Building a Technical Marketing Library: Q&A with Richard McClurg, VP Marketing at Dejero
In the August edition of the Crommunity Round-Up, we wrote that Dejero had completed their technology marketing tripod—meaning that they now have technical marketing resources covering three foundational technologies (these three are part of a larger technical marketing library).
We thought it might be helpful for marketers at start-ups and scale-ups to learn from Dejero’s experience, so we remotely caught up with Richard McClurg, Dejero’s VP Marketing, to pick his brain about the recent and rapid progress his team has made developing their technical marketing library, some of the challenges they encountered along the way, and the impact that these assets have made.
Richard and I met back in *checks notes* April 2016 when I presented at a Communitech Marketing P2P. I shared lessons learned and experiences gained managing the marketing activities around two acquisitions made by my then-employer. Richard was in the audience and he shared some of his own experiences; we chatted briefly afterward and, through P2Ps and Communitech events, stayed in touch—and in 2018, Dejero became one of Cromulent’s earliest customers (thanks Richard!).
This technical marketing library is a fairly new addition to your content portfolio—what was the genesis behind its creation?
The reality is, we hadn’t explained our technology well in a customer-facing format. Early on in our start-up stage, we didn’t need to per se. Our founder was out there speaking directly to customers and evangelizing what we were all about, and he was—and still is—very effective at that.
But that’s not scalable.
Our founder was out there speaking directly to customers…but that’s not scalable. We needed our sales and business development teams to be able to explain our technology.
We needed our sales and business development teams to be able to explain our technology. Plus we also found ourselves expanding our partner ecosystem, and naturally our partners wanted a deeper dive into our technologies.
Furthermore, we began expanding into new markets with new channels, so expanding our technical resource library quickly elevated in importance.
Ah, the bottleneck of subject matter expertise. Paper and PDFs are certainly more easily scalable than people. Your library has come a long way in a short time—how did (and do) you choose and prioritize what topics to cover?
Well, we had a backlog to work through, but the first one we did tackled a very specific question that kept coming up: how does Dejero fit into the SD-WAN realm? We addressed that with our Enhancing SD-WAN Performance whitepaper, and followed up with a deep dive into our Smart Blending Technology.
We then tackled Field Connectivity in a 5G World, to address many questions from customers that were popping up at the time, and to temper expectations and dispel myths. This one is more of a thought leadership piece, but still doesn’t shy away from getting technical—we needed to provide a crash-course in 5G so that readers had the requisite knowledge to understand the rest of our message.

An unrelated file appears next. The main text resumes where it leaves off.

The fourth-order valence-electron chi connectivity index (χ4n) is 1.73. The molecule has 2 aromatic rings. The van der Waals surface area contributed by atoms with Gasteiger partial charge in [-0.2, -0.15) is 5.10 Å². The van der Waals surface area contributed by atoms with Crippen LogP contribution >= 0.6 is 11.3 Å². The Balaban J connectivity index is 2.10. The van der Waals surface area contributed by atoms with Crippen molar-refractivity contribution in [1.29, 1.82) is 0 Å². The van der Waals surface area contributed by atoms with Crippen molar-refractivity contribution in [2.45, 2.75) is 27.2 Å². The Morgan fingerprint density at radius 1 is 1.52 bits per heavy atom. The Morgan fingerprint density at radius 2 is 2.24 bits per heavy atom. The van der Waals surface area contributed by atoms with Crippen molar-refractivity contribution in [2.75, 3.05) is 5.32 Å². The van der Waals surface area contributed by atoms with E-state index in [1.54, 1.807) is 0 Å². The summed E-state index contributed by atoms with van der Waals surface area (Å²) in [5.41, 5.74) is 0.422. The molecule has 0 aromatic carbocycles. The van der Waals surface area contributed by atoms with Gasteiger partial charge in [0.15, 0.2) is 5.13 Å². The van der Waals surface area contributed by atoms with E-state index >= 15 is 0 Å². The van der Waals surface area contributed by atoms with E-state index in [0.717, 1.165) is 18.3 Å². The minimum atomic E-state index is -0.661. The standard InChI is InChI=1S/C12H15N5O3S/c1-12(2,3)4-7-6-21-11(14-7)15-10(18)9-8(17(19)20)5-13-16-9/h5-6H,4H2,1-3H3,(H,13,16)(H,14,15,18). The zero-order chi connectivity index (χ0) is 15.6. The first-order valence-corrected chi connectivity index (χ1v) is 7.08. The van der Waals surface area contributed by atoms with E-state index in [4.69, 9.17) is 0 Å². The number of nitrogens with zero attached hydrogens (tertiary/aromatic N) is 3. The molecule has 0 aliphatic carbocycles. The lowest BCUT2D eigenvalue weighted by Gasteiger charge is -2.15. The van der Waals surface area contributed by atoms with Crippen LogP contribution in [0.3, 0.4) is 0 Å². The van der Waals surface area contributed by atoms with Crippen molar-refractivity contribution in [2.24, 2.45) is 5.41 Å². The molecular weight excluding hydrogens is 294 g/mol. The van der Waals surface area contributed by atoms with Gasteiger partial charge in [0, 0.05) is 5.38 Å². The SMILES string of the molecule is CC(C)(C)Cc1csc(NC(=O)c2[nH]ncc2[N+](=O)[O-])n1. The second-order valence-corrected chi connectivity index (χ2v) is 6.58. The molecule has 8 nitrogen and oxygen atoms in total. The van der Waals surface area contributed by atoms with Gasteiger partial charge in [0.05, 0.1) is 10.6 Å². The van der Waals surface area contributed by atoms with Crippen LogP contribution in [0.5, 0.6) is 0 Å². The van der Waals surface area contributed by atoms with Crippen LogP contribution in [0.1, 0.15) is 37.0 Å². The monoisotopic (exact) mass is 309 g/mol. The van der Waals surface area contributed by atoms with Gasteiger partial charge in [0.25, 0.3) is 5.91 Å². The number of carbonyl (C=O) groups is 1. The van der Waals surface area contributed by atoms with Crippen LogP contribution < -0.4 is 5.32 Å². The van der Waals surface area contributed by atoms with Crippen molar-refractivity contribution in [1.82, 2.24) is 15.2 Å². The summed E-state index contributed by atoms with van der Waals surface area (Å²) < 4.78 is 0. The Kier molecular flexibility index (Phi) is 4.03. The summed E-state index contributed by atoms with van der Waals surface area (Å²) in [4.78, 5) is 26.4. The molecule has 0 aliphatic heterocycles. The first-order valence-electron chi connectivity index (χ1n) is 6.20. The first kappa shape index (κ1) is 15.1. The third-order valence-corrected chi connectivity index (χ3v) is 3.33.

You can learn a bit more about specific projects in How Dejero uses content to create technical differentiation and Dejero Controls the 5G Conversation.
As for the others, the prioritization was really driven by the broadness of the technology in question. Our Hybrid (hardware/software) Encoding Technology is applicable to our video transport solutions, while our most recent whitepaper on Resilient Wireless Technology focused on key challenges and trade-offs when designing a multi-network portable device for sending high-quality video used in broadcast and public safety applications—so it was more product focused.
So to summarize, we prioritized through a combination of addressing timely topics and starting with broader technologies before moving to more narrowly focused ones.
We prioritized through a combination of addressing timely topics and starting with broader technologies before moving to more narrowly focused ones.
Creating technical resources can be a challenge, not least because doing so usually involves getting marketers and engineers to work together by stepping into each other’s worlds—how did the writing process play out at Dejero, and were there any obstacles that needed to be overcome?
Let’s start with the key challenge: it’s likely no surprise it was getting the commitment from the subject matter experts. We needed to tap into their deep knowledge. They have enough demands on their time already, so we made the case that their effort here would lessen their need to repeatedly get pulled into customer conversations.
Before we engaged with Cromulent, our initial whitepaper draft was structured more like a technical paper. This was a format that the SMEs were familiar with, so we rolled with it. Cromulent took that initial concept and transformed it into an information format that was more appealing and digestible to a broader audience.